Recreation & Restoration Projects Continue to Improve Use and Access of Onondaga Lake

Aug 24, 2018

Progress continues on projects to restore Onondaga Lake, as well as increase recreational opportunities.

Lots of people have opinions about health of Onondaga Lake and recreation around it.  An update today from Onondaga County and Honeywell, hosted by FOCUS Greater Syracuse, shows that a number of projects addressing both concerns are moving right along. 


County Office of Environment Director Travis Glazer notes water quality has been a topic on other bodies of water due to algae.

“Beaches have been in the news quite a bit lately.  There’s been a lot of discussion about water quality, access to beaches, about whether beaches should remain open.”

Glazer notes, health concerns that closed Skaneateles, Jamesville and other beaches would not have shut down Onondaga’s waters.

“All the information, all the data we’ve invested in over time, watching and monitoring the lake is showing us clearly, we’re 10 years of clean, swimmable water.  Those same standards that will be held (and closed beaches in) other water bodies, Onondaga Lake has been swimmable during a 10-year-long period.”

The county is in the middle of a beach feasibility study.  They’re also continuing to extend the Loop-the-Lake trail along the southwest part of the shoreline.  And the county and city are working together on a lake-side park at the end of the city’s Creekwalk.  Honeywell has been working to clean the lake – not always to everyone’s satisfaction.  But Remediation Director John McAuliffe says there’s also been extensive shoreline work bringing back 90 acres of wetlands.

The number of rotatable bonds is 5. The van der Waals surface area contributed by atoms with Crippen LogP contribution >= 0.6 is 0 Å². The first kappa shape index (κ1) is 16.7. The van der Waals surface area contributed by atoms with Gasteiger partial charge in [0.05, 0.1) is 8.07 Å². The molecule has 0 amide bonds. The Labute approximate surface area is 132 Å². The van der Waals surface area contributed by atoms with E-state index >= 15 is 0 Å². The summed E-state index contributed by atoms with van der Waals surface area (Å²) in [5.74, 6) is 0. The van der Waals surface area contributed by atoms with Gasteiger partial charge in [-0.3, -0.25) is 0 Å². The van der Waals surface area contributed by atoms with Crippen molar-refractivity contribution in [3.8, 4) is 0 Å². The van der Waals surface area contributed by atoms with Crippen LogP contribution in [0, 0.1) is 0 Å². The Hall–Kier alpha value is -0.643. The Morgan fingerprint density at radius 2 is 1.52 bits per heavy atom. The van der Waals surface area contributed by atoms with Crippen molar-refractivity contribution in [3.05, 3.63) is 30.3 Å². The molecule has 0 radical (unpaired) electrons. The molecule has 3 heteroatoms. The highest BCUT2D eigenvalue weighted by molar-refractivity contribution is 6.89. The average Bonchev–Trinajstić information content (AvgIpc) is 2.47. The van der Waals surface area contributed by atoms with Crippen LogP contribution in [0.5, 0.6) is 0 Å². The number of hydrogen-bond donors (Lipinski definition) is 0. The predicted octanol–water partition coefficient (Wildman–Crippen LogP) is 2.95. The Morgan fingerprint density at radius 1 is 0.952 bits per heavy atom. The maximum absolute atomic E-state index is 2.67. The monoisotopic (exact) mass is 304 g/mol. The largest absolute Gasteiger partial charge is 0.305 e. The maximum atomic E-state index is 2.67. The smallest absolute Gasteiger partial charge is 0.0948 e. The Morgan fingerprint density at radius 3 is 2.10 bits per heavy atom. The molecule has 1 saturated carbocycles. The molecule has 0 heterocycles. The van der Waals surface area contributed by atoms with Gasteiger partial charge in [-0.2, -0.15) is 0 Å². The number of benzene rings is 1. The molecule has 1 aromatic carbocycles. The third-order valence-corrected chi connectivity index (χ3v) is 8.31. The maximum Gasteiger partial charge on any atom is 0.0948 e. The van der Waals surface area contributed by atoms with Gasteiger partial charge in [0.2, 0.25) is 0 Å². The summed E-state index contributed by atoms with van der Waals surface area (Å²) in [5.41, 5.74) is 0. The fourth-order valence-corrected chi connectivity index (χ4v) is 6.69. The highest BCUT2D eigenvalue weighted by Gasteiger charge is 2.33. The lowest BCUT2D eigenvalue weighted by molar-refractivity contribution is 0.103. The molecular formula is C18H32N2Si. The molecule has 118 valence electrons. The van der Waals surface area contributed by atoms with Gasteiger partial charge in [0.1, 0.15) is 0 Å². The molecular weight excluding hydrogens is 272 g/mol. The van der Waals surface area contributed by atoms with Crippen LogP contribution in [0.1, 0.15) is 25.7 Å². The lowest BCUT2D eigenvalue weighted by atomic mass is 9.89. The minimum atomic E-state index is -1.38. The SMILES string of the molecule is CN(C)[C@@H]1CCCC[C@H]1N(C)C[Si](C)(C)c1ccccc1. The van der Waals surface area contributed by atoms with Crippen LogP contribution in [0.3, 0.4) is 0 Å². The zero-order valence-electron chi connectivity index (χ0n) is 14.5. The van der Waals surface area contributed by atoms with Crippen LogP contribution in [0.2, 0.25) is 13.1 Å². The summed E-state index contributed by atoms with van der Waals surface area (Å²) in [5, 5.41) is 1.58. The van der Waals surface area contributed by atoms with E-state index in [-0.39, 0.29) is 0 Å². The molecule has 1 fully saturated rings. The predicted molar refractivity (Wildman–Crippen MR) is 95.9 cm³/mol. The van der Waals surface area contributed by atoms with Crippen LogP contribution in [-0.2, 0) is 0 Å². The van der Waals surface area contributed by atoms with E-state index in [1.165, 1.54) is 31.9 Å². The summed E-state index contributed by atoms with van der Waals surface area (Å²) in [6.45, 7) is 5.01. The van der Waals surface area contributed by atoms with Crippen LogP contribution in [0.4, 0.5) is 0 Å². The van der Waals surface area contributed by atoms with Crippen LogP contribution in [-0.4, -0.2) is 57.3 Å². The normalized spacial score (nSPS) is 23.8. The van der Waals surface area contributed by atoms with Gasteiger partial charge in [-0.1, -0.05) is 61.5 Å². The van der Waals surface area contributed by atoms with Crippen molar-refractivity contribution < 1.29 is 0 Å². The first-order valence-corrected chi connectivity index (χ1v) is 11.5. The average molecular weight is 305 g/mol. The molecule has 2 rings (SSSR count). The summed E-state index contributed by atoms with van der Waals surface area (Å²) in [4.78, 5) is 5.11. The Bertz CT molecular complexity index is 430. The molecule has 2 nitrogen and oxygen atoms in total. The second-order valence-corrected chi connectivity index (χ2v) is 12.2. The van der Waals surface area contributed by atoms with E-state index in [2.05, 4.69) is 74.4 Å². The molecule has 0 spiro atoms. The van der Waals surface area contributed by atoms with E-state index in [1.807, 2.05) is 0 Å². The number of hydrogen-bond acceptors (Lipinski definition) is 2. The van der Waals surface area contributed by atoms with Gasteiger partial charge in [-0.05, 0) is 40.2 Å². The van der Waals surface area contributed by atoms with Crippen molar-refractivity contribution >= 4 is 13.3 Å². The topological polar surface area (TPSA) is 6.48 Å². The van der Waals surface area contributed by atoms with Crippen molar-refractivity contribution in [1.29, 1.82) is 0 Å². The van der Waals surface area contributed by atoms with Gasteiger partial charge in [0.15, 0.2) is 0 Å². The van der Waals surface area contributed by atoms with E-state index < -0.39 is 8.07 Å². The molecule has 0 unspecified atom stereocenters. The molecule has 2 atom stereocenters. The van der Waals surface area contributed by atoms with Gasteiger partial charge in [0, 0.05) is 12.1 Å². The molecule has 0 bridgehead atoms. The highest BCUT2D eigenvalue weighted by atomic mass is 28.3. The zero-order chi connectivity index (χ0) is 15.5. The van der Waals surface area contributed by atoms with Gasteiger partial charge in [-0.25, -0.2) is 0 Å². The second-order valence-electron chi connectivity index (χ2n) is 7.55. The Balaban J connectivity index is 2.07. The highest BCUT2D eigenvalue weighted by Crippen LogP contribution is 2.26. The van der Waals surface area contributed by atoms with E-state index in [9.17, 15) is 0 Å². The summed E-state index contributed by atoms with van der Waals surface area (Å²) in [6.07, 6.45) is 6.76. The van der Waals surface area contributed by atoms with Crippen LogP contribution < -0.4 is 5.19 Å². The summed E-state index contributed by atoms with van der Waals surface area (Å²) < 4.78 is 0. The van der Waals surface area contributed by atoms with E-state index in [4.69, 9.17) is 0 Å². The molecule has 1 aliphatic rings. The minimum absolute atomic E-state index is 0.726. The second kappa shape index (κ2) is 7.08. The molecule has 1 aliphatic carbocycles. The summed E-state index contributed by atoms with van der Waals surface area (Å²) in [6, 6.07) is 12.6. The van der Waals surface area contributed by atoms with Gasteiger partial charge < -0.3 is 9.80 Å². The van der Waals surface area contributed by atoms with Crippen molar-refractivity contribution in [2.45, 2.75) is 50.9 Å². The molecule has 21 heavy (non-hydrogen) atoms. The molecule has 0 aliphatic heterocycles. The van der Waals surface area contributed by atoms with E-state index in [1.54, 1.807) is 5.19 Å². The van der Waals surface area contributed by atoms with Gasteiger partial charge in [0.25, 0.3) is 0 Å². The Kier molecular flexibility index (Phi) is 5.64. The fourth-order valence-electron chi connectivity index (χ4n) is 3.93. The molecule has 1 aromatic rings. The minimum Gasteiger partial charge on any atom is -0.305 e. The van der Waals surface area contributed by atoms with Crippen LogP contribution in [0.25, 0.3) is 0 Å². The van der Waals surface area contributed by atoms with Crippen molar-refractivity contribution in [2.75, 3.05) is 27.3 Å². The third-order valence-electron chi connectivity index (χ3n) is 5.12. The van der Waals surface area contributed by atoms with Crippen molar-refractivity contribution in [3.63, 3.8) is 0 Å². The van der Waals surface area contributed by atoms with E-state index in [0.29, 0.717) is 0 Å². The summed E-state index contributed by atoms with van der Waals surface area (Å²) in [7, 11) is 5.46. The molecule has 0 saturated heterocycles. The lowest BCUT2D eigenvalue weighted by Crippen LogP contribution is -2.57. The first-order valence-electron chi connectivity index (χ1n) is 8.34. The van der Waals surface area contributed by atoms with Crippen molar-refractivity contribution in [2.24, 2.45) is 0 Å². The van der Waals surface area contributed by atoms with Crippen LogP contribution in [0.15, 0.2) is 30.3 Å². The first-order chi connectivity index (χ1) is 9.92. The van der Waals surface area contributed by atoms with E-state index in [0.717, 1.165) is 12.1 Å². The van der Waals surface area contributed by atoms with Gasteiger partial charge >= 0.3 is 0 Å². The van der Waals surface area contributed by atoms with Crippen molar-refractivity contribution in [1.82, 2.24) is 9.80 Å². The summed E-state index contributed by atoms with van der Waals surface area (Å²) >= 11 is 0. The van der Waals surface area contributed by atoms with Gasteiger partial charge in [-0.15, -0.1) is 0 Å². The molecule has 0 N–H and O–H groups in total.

“What type of habitat was going to be best for the fish?  What type of habitat was going to be most consistent with what was native, what had been there?  But at the end of the day, it’s really nice to go out there and see the wildlife return to the wetlands we planted.”

McAuliffe says Honeywell planted 800,000 plants to restore wetlands.  They’re also submerging 2000 structures underwater to attract fish. 
The group FOCUS Greater Syracuse hosted the meeting.  They say more than a thousand people filled out surveys hoping to boat, swim, fish and have other recreation in and around Onondaga Lake.  (FOCUS plans to release details of its latest survey on uses local residents want to see for Onondaga Lake soon)